Crews haven’t launched to the orbiting outpost from American soil since the space shuttle program’s last flight in July 2011.

During Musk’s first run-in with the SEC in late 2018, SpaceX unexpectedly found itself in the agency’s crosshairs: If certain waivers had not been obtained, the launch provider could have been unable to pursue specific forms of fundraising due to its ties to Musk.

Because Tesla, Musk and his statements were central figures of the SEC lawsuit, his private ventures became subject to limitations in the securities laws.

In the end, the issues were resolved, but that SpaceX could have found itself in such a position shows just how deeply Musk’s personality and presence are tied to his companies.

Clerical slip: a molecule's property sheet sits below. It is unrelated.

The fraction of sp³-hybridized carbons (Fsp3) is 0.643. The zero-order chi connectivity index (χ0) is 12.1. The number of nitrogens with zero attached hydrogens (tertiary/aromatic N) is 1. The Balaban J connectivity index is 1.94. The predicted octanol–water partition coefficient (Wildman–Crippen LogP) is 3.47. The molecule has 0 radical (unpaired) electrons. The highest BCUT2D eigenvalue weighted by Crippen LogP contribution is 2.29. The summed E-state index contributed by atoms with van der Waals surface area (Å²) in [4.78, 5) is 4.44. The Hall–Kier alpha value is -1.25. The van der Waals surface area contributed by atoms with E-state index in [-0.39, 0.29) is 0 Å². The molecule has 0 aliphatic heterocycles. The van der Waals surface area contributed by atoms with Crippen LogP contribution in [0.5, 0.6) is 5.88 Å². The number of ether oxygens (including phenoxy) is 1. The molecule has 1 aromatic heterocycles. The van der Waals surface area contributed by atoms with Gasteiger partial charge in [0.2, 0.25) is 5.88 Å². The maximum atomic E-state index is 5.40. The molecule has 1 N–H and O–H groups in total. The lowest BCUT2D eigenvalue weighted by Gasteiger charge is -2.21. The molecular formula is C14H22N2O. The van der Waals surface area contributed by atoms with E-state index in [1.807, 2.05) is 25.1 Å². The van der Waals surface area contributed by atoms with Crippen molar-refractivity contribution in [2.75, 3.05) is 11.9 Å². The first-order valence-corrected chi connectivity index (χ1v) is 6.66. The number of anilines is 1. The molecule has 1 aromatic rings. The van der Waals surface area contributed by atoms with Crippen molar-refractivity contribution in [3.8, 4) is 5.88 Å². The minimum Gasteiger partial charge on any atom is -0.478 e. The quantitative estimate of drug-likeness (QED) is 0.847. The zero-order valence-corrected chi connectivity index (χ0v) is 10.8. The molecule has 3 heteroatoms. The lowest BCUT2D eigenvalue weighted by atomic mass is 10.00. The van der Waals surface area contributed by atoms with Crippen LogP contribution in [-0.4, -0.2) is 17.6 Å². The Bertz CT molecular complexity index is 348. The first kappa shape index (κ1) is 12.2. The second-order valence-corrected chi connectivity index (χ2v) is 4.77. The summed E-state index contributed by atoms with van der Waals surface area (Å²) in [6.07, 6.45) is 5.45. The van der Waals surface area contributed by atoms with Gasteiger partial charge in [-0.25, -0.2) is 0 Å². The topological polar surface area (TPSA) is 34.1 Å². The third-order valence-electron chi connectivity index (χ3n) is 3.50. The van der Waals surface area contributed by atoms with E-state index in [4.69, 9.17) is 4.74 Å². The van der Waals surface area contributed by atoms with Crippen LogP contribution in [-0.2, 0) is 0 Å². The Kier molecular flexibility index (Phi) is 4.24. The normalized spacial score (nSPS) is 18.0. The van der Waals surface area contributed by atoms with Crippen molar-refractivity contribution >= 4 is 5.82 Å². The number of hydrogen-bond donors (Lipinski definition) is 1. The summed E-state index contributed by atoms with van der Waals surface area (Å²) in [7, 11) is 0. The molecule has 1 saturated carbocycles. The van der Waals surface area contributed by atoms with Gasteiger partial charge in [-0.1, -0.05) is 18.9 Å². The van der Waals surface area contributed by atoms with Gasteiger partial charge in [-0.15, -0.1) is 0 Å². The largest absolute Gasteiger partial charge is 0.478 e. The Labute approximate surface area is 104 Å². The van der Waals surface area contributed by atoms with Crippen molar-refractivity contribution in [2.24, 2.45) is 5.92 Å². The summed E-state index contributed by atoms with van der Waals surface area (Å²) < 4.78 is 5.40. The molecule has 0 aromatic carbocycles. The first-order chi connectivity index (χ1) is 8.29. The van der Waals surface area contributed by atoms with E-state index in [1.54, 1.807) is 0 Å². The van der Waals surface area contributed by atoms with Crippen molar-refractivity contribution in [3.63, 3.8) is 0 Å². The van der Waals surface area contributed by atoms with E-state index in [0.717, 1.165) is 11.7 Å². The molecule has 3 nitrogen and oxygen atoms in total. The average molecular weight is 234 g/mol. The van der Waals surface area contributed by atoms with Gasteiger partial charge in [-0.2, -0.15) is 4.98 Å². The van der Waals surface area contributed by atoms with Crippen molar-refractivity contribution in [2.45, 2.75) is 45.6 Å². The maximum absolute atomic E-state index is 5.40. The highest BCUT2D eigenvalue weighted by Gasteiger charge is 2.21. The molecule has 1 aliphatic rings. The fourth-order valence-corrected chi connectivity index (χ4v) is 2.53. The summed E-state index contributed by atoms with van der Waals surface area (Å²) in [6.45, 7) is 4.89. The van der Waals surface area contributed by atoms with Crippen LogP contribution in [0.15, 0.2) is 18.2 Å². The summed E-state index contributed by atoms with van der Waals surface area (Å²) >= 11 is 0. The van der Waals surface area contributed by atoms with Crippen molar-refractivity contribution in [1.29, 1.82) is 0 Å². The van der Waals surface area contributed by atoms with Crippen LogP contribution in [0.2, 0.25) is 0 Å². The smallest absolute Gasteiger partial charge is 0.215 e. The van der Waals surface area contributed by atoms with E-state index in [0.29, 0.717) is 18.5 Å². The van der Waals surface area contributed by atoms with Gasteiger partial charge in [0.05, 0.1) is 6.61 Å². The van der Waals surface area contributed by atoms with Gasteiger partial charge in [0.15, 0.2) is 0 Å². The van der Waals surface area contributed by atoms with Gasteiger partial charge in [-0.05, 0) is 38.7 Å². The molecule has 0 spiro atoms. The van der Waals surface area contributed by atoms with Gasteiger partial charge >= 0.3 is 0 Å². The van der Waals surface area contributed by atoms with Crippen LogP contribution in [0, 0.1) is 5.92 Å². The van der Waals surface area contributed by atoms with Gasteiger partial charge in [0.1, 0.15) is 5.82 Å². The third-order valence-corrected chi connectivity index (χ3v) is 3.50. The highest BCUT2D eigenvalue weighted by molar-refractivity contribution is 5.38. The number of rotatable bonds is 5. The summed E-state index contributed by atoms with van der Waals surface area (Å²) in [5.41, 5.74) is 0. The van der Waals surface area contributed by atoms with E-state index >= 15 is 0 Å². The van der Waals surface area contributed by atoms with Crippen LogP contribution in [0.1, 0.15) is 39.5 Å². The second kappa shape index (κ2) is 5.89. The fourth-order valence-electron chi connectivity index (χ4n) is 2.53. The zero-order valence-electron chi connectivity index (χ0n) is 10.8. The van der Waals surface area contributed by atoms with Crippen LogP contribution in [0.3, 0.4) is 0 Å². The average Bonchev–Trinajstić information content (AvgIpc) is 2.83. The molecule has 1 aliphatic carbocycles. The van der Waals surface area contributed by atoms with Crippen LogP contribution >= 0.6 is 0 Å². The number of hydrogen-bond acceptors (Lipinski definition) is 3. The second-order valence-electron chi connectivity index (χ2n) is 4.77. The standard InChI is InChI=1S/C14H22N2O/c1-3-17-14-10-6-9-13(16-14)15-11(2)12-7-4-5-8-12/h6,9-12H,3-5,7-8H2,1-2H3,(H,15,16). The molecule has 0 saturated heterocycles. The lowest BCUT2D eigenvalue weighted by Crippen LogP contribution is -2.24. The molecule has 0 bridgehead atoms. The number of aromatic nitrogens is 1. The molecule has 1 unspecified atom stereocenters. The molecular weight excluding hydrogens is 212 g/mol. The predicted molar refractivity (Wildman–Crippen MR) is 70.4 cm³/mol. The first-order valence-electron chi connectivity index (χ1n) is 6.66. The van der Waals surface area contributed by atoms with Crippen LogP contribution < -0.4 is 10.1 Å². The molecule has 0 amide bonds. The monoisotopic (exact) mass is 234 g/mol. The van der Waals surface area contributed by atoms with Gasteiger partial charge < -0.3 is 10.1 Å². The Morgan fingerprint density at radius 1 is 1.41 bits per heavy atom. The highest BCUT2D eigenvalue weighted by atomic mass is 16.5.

Experts, however, agree that SpaceX has a strong hand with its president, Gwynne Shotwell. She is seen as the stable figure, experts say, and is responsible for day-to-day operations, as well as outside representation at many conferences and events.

“I would imagine that Air Force leadership is cognizant of Elon’s situation, but I doubt that it would in any way threaten their commitment to SpaceX as a core supplier of launch services,” space industry analyst Chris Quilty, president of Quilty Analytics in St. Petersburg, told FLORIDA TODAY.

Contact Emre Kelly at aekelly@floridatoday.com or 321-242-3715. Follow him on Twitter, Facebook and Instagram at @EmreKelly.

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A year after the colossal SpaceX rocket’s debut, Falcon Heavy has ‘high value’ uses – despite …

A year ago SpaceX launched its Falcon Heavy rocket for the first time. Millions tuned in as Elon Musk’s space company moved to number one on the …